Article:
What is the missing cost of not innovating?

We can often be asked “what is the ROI on this particular innovation or alternatively, on our innovation activity?” This questioning increases particularly when there grows even more uncertainties in marketplaces, when you are forced into making tougher investment decisions, in allocating resources, in adjusting a strategy to meet changing circumstances. Then you get the “well, what’s the payback period then?” Often we struggle to offer a half-decent reply as most innovation has stayed mired in incremental approaches and so becomes fairly complicated in identify the new part from the old that is already the invested part, or it remains uncertain, as it is often exploring the unknowns.

Perhaps we should reverse this question or be ready to ‘gazump’ it and beat them to the question before they ask. Two specific ways to think about this come to mind. The first was suggested in a post back in 2005 by Ruth Ann Hattori called “the cost of not innovating” and I like this one. The other came from a post by my innovating friend and collaborator, Jeffrey Phillips “what are the opportunity costs on not innovating?”  Jeffrey is still not residing on a tropical beach as he still has not got the complete answer to that one. Both are tough questions but well worth reflecting over. Continue reading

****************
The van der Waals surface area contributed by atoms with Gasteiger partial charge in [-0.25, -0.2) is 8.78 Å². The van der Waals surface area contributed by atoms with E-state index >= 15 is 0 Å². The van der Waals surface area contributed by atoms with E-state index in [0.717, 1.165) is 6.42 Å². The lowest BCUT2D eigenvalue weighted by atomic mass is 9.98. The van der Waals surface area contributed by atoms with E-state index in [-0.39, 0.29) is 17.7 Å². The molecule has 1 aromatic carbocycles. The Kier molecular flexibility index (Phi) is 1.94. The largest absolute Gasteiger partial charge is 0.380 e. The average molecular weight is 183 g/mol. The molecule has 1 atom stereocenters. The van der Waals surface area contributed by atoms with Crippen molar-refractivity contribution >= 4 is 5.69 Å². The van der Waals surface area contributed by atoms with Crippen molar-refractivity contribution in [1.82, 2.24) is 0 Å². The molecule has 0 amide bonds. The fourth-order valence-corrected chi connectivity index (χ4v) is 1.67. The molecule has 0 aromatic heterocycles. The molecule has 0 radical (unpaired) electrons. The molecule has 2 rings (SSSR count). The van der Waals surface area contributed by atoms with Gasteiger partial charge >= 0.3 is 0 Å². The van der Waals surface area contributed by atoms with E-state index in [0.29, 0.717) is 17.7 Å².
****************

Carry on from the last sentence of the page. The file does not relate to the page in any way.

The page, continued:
Striking the balance for exploitation across different innovation horizons

Nobody said innovation was easy and I was reminded of that recently. Innovation can certainly be, without doubt, fairly complicated in larger organizations. What must not be forgotten is that we must manage the innovation activities across all the three horizons of innovation and that adds even more complexity.

What is ensured from this complexity is that you can expect innovation does get very entangled in balancing out the resources that are available and needed, to handle all the conflicting, competing demands placed within the innovation system. For the innovation teams involved in the multiple tasks, getting this balance right and also trying to justify further support to keep all the activities progressing on time, is tough. We need to exploit and we need to explore and those often require different mind-sets or structures.

Each of the innovation horizons can demand different management’s attention for allocation, response and focus.  Horizon one represents the company’s core businesses today, horizon two includes the rising stars of the company that will, over time, become new core businesses, whereas horizon three consists of nascent business ideas and opportunities that could be future growth engines. This link takes you to a series of discussions on the three horizons http://tinyurl.com/d97bkhh for a deeper explanation.

Dual needs are often conflicting Continue reading